Part 4: Application


1. Preparation of Student Presentations

Your community application strategy is your single most important activity in the course. Here is where you prepare the written and oral versions for submission and presentation. You should have approximately two weeks to complete this activity.

Your instructor may choose not to hold formal classes during this period in order to use the time to meet with you individually—or in teams if you are working in groups—to review your projects. In Part 2, you used the Sustainability Strategy Analysis and Application Sheet to outline your project and review it with your instructor. Here you should add detail to that outline and review it again with your instructor prior to finalizing your written and oral presentation materials.

Oral presentations should be designed to facilitate the reviewers’ ability to assess your presentations using the Sustainability Strategy Analysis and Application Sheet. The Sheet therefore serves as an excellent organizing device for planning your oral presentation. The oral presentation should present the project information as if you were presenting at a public community meeting. After hearing your presentation, a reviewer should be able to report on the critical points you made during your presentation and why your project should be seriously considered for implementation.

The written submission should support your oral presentation by repeating the main important points from your presentation as well as details that there may not have been time to cover in the presentation. The written project submission should be clear and brief–probably five to seven pages.

The written submission should include the following:

    1. Description of the problem
    2. Description of the issues and issue interrelationships involved in the problem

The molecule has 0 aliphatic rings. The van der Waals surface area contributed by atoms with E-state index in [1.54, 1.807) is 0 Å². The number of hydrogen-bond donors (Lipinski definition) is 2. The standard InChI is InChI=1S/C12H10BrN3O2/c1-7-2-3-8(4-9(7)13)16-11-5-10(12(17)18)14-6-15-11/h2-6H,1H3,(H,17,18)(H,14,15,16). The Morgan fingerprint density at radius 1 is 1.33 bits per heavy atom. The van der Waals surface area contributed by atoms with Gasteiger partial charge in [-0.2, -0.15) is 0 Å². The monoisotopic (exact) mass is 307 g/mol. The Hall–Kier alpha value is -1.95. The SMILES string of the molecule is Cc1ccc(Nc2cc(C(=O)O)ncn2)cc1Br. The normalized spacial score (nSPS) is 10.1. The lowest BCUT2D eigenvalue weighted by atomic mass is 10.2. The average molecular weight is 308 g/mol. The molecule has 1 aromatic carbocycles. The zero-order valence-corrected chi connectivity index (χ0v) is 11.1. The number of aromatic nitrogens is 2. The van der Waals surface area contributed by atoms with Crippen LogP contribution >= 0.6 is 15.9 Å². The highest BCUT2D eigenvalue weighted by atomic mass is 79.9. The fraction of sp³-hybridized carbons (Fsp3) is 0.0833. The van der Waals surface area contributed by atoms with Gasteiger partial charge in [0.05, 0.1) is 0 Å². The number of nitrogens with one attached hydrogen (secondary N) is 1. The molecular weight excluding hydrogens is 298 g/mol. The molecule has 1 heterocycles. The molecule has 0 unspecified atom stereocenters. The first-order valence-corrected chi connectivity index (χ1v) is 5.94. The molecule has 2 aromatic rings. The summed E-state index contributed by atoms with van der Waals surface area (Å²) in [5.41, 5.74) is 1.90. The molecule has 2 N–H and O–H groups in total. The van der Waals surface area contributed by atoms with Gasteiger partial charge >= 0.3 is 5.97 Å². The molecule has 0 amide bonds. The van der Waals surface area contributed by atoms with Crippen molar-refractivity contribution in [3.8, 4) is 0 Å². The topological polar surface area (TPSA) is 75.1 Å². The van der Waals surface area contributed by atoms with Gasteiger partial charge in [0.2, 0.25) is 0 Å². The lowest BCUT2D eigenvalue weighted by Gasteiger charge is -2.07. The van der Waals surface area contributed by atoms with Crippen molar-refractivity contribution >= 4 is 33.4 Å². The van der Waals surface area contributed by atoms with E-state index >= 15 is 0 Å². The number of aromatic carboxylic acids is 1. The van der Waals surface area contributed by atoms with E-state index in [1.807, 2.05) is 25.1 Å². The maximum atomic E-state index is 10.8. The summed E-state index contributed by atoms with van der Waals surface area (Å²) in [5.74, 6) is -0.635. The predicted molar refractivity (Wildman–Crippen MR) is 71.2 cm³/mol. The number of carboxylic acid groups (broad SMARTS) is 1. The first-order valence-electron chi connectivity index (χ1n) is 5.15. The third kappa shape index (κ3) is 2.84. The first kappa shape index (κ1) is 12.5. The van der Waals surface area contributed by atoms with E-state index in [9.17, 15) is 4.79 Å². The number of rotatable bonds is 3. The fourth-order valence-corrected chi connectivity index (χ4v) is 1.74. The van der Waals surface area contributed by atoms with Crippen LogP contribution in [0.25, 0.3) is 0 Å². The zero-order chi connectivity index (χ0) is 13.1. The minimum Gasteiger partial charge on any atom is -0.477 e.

3. Explanation of why the strategy (action) is warranted
    4. An integrated strategy that addresses the problem
    5. A minimum of five strategy components that address the social, economic, and environmental issues present in the problem
    6. An explanation of the strategy components and how they will address the issues
    7. Definition of the social, economic, and environmental costs and benefits of the strategy
    8. An implementation plan (should be long term, with a minimum duration of 5 years) defining how the strategy is to be accomplished—what skills, physical and financial inputs, and stakeholder involvement will be needed to succeed
    9. Proposed timeframe required
    10. Demonstrated understanding of the proposed strategy’s consequences
    11. Discussion of why adoption of the strategy makes sense to the community
    12. Definition of how results should be measured and evaluated

The written submission of the project will probably be due at the same time as you present your project.

2. Student Oral Presentations

Your projects will be evaluated by your classmates and, it is strongly recommended, by community members who have direct interest in your project. You may find yourself proposing a strategy that the community may choose to put into use. If you have worked with your local community as you developed your strategy, invite those community members who have been directly involved to your presentation, as they will be your most knowledgeable reviewers. Who knows, you may find your next job as a result of the strategy you present or the skills you demonstrate during your presentation.

3. Final Examination

By taking the Final Examination, you will demonstrate what you have learned about sustainability issues, strategies to use to tackle them, as well as your understanding of strategy building. This test will count toward your course grade.

Core Reading:

  1. Your notes taken during the course (Use your Issue Notes Template if you have used it during the course)

4. Course Assessment

This is where you have the opportunity to share what you think about the course by providing feedback on course content, design, and usefulness, as well as how you think the course could be improved